With Davis relocated to the Oakland Athletics outfield, Naquin would have been in prime position to claim the center field spot for his own. But the limited production against left-handers both last season and throughout his minor league career lead to the increased likelihood that he splits his time in center field in a time share with possible center field candidates like switch-hitting Abraham Almonte or free agent addition Austin Jackson. Several other outfielders locked in on the roster (Lonnie Chisenhall, Brandon Guyer) and other candidates for the club in spring (Yandy Diaz, Bradley Zimmer, Erik Gonzalez, Michael Martinez) have also logged time in center field throughout their professional careers.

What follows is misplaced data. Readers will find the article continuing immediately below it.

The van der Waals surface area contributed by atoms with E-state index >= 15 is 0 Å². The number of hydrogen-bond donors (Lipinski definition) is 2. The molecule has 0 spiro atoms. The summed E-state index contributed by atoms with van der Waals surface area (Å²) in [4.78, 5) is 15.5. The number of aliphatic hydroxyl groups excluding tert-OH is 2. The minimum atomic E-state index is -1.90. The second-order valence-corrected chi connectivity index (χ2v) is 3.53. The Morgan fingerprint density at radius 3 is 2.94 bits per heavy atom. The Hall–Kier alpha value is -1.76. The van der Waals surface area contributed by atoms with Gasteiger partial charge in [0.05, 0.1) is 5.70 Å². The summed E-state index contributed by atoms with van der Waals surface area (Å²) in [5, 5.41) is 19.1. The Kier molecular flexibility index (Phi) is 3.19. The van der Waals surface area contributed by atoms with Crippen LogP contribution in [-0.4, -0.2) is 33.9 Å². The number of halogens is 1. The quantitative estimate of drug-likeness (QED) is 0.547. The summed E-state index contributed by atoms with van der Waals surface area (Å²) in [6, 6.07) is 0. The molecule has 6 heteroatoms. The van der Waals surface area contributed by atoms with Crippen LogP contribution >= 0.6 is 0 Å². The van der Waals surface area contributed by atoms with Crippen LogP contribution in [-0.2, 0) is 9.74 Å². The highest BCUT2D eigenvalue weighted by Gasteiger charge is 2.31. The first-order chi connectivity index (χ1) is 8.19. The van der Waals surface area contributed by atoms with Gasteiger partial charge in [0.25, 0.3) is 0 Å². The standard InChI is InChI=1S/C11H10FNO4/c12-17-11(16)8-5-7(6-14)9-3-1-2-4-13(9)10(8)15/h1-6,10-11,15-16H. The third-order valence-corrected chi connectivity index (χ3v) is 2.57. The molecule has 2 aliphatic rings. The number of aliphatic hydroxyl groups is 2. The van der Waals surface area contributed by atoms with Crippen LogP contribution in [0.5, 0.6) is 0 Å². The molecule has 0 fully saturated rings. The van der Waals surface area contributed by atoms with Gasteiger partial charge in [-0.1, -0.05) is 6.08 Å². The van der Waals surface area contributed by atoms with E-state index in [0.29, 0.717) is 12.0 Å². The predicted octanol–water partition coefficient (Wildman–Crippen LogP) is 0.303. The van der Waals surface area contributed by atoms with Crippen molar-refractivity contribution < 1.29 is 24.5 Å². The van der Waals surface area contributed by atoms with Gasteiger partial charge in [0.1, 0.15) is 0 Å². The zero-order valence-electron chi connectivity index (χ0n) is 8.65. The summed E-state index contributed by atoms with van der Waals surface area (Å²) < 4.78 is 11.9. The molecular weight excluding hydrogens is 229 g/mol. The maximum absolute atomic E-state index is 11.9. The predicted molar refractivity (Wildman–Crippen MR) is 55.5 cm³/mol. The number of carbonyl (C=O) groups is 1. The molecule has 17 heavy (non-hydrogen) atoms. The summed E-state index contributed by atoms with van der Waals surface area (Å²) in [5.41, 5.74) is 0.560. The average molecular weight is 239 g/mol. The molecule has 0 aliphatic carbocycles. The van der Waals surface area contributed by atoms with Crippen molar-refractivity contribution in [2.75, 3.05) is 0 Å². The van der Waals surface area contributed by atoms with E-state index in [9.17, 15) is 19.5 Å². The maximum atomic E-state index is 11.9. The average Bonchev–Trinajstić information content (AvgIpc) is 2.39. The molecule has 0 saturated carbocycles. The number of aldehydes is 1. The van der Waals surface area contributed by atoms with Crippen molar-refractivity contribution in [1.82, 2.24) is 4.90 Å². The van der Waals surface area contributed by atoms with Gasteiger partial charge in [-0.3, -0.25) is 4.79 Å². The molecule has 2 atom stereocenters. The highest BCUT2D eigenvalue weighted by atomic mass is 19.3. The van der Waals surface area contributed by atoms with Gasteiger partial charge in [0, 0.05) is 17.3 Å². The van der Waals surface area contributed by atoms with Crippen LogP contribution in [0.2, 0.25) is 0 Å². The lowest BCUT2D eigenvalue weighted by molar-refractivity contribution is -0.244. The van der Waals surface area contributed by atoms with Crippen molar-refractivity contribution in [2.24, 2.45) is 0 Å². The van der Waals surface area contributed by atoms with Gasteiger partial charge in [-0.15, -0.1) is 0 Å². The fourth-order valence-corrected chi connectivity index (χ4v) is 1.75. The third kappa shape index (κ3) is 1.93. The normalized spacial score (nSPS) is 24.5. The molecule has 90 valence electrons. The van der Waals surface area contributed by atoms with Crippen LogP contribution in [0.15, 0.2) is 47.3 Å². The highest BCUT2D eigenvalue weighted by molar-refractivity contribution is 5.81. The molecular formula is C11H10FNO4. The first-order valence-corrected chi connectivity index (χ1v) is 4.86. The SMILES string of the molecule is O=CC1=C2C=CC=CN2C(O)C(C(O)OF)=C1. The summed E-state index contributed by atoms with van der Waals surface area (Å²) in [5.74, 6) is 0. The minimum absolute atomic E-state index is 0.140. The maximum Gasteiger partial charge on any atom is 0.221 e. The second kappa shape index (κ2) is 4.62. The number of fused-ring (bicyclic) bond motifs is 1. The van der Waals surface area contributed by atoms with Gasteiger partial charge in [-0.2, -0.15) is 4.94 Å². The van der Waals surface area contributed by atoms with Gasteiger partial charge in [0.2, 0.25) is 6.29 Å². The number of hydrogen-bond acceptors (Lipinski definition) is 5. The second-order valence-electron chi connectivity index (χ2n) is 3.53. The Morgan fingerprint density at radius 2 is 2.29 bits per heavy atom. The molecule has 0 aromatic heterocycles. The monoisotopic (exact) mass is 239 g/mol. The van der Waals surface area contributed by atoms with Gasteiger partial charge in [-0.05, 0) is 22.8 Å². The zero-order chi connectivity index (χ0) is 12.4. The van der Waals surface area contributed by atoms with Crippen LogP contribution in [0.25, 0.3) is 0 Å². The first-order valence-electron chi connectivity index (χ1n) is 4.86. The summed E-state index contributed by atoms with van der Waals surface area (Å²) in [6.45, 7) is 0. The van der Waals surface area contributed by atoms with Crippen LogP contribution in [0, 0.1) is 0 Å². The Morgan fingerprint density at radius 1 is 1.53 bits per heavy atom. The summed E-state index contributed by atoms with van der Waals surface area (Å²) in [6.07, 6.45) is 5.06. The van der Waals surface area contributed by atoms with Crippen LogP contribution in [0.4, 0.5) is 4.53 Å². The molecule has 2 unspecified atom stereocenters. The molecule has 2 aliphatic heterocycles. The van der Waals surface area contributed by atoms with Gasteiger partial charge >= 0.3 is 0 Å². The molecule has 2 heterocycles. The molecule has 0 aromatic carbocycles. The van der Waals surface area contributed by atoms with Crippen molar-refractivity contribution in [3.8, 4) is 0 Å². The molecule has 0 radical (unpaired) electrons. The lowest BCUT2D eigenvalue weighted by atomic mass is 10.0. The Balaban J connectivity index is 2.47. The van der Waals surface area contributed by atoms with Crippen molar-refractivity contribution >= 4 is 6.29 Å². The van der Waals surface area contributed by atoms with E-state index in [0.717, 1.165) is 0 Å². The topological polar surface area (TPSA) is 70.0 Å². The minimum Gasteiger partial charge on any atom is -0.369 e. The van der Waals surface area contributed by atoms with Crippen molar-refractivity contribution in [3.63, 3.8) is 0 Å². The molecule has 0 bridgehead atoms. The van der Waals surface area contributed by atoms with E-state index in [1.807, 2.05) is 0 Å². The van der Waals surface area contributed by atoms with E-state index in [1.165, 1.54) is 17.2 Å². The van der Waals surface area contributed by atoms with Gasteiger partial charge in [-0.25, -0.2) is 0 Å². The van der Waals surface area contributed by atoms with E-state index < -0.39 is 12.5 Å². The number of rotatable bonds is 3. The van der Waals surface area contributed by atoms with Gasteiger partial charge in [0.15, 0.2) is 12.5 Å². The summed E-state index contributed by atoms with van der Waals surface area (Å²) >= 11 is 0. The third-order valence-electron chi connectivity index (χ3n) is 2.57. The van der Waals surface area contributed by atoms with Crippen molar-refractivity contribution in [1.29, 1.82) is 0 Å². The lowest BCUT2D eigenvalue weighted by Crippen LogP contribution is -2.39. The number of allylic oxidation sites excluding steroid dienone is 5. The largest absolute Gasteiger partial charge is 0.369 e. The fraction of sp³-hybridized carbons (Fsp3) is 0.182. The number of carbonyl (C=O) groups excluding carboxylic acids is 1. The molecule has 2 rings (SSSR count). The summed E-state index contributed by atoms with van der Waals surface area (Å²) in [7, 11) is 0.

While spring ball may not be the best litmus test for how Naquin could perform against lefties with more consistent time against them, Naquin used last spring’s strong start to win himself a spot on the club’s Opening Day roster.
In addition to better numbers during his opportunities against lefties, Naquin could also benefit from hitting better on the road. He made 25 more plate appearances away from Progressive Field than at home, but hit 69 points lighter on the road over the course of the season. He had more triples on the road, which would be expected to a degree as Cleveland’s home field does not play as a triples’ park, but the home run numbers were down on the road. He also struck out 18 more times away from home, which could have been aided by a lack of familiarity with the confines while making his first professional appearances at many of these establishments against pitchers with whom he was unfamiliar.